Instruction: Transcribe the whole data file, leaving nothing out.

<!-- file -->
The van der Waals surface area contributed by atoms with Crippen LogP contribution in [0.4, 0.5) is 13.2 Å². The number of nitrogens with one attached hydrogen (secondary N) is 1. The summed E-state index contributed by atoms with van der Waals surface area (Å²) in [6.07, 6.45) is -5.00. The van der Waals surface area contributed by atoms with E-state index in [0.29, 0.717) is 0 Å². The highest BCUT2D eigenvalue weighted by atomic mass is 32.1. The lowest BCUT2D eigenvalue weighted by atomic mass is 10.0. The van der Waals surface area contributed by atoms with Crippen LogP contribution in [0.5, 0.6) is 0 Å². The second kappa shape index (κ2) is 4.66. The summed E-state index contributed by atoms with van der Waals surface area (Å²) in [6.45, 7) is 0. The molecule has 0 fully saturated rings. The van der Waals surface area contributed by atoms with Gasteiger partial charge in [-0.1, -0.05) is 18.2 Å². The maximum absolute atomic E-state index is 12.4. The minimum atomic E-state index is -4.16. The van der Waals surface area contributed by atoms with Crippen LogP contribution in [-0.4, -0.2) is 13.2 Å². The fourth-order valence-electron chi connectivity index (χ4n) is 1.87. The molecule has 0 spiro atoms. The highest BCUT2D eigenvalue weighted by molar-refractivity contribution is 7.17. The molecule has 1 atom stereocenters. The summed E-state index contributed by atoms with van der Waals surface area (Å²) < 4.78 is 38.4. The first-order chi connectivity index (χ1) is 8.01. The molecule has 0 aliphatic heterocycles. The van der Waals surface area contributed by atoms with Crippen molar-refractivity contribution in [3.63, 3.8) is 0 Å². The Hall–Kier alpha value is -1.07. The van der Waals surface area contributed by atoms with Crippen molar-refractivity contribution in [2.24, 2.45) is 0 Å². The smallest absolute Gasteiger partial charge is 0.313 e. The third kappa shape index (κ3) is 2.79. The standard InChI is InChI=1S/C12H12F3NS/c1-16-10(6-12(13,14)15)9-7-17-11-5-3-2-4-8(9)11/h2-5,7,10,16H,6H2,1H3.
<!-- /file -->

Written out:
The van der Waals surface area contributed by atoms with Crippen LogP contribution in [0.4, 0.5) is 13.2 Å². The number of nitrogens with one attached hydrogen (secondary N) is 1. The summed E-state index contributed by atoms with van der Waals surface area (Å²) in [6.07, 6.45) is -5.00. The van der Waals surface area contributed by atoms with E-state index in [0.29, 0.717) is 0 Å². The highest BCUT2D eigenvalue weighted by atomic mass is 32.1. The lowest BCUT2D eigenvalue weighted by atomic mass is 10.0. The van der Waals surface area contributed by atoms with Crippen LogP contribution in [0.5, 0.6) is 0 Å². The second kappa shape index (κ2) is 4.66. The summed E-state index contributed by atoms with van der Waals surface area (Å²) in [6.45, 7) is 0. The molecule has 0 fully saturated rings. The van der Waals surface area contributed by atoms with Gasteiger partial charge in [-0.1, -0.05) is 18.2 Å². The maximum absolute atomic E-state index is 12.4. The minimum atomic E-state index is -4.16. The van der Waals surface area contributed by atoms with Crippen LogP contribution in [-0.4, -0.2) is 13.2 Å². The fourth-order valence-electron chi connectivity index (χ4n) is 1.87. The molecule has 0 spiro atoms. The highest BCUT2D eigenvalue weighted by molar-refractivity contribution is 7.17. The molecule has 1 atom stereocenters. The summed E-state index contributed by atoms with van der Waals surface area (Å²) < 4.78 is 38.4. The first-order chi connectivity index (χ1) is 8.01. The molecule has 0 aliphatic heterocycles. The van der Waals surface area contributed by atoms with Crippen molar-refractivity contribution in [3.63, 3.8) is 0 Å². The Hall–Kier alpha value is -1.07. The van der Waals surface area contributed by atoms with Crippen molar-refractivity contribution in [2.24, 2.45) is 0 Å². The smallest absolute Gasteiger partial charge is 0.313 e. The third kappa shape index (κ3) is 2.79. The standard InChI is InChI=1S/C12H12F3NS/c1-16-10(6-12(13,14)15)9-7-17-11-5-3-2-4-8(9)11/h2-5,7,10,16H,6H2,1H3.